The international Atmospheric Circulation Reconstructions over the Earth (ACRE) initiative both undertakes and facilitates the recovery of historical instrumental surface terrestrial and marine global weather observations to underpin 3D weather reconstructions (reanalyses) spanning the last 200-250 years for climate applications and impacts needs worldwide.
- ACRE and ACRE-facilitated 20CR Overview
- ACRE structure and map
- Allan, R. et al., 2016: Toward integrated historical climate research: the example of Atmospheric Circulation Reconstructions over the Earth, WIREs Clim Change
CDMP: the National Oceanic and Atmospheric Administration (NOAA)’s Climate Data Modernization Program
- NOAA’s Climate Data Modernisation Program
- Forts and Volunteer Observer Database Build Program
- Station Histories
HISKLIM The KNMI-program 'HISKLIM' (HIStorical CLIMate) has the objective to make historical climate data physically accessible for both land and sea, from sources in the Dutch language, with the highest possible temporal resolution and of the best possible quality.
The mission of IEDRO, the International Environmental Data Rescue Organization, is to locate, rescue (image), digitize, archive and share historic weather data across the globe, in areas of need, for the purpose of supporting applications in agriculture, infrastructure planning, disease prevention and climate change.
- Current, future, and completed projects
The International Surface Temperature Initiative has over the past 5 years worked with numerous international partners to collate existing and rescued holdings into its first databank release which has served to increase the data completeness and station count throughout the long-term record. Although the databank first release consists solely of monthly mean temperatures submission of daily and sub-daily data and non-temperature elements are encouraged. Such data is shared with other relevant holdings such as the International Surface Pressure Databank, Integrated Synoptic Database and Global Historical Climatology Network-Daily. Rescued data under various historical and ongoing DARE projects has been incorporated or is in the process of being incorporated. The Initiative also aims to promote further data rescue of land meteorological data and is willing to partner in such activities or provide letters of support to proposals. It has a particular interest in development and implementation of crowdsourcing approaches to the problem which are likely the most cost effective approach. ISTI can be reached via firstname.lastname@example.org and databank submissions of rescued data can be made by contacting email@example.com to arrange submission.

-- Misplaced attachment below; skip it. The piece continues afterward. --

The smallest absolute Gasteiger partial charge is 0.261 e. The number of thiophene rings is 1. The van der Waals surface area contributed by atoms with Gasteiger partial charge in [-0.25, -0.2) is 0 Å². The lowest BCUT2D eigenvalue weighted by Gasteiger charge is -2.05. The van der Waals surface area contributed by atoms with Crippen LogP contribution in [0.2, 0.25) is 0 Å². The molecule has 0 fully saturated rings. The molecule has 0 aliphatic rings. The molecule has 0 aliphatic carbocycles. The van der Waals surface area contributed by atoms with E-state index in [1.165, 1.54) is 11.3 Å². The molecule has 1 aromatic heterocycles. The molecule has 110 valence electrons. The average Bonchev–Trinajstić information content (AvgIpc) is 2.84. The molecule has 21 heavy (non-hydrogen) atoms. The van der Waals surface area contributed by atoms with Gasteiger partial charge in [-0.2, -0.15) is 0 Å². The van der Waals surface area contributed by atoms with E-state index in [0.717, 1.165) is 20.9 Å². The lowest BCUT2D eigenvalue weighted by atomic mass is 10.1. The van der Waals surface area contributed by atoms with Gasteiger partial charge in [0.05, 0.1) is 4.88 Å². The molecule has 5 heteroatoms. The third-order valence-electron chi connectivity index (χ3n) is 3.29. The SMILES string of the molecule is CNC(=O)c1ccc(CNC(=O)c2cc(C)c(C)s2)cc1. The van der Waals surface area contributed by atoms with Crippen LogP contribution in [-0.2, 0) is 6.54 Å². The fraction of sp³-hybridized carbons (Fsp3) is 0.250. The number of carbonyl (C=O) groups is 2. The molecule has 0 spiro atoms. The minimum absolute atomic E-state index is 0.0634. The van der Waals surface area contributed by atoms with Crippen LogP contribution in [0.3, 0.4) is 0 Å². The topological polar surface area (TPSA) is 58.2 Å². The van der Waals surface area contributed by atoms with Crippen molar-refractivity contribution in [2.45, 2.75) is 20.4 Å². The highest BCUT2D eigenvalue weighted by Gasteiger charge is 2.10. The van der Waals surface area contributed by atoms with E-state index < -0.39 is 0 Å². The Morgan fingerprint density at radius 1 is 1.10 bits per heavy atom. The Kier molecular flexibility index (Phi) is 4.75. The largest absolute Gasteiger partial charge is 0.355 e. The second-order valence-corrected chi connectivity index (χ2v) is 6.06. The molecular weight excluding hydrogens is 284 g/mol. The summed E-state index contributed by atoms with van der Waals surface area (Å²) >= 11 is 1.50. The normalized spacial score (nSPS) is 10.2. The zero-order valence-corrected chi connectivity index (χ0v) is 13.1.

The Japan Climate Data Program (JCDP) focuses on data rescue for Southeast and East Asian instrumental meteorological records taken before the funding of official meteorological observations. After rescuing the data, it is also important to share the data, so JCDP's website is aiming at distributing the data. Besides the instrumental records, datasets of weather descriptions collected from Japanese historical documents are also included and made available to the public in this website.
The MEditerranean climate DAta REscue (MEDARE) is an initiative, born under the auspice of the World Meteorological Organization, with the main objective is being to develop, consolidate and progress climate data and metadata rescue activities across the Greater Mediterranean Region.
Rescued precipitation data in Germany
The left graph shows the monthly maximum of daily precipitation for June 1893-2002 at station Hilden in Germany. The blue curve shows the already available data since 1931 while the orange curve represents the newly digitized part (1893-1930). The background shows the original paper document with the maximum on 66.5 mm at the 8th of June 1905. The right graph shows the yearly maximum of daily precipitation from 1897-2008 for station Stralsund with newly digitized data for the period 1897-1950. The graphs were kindly provided by Mr. Hermann Mächel of Deutscher Wetterdienst, Germany.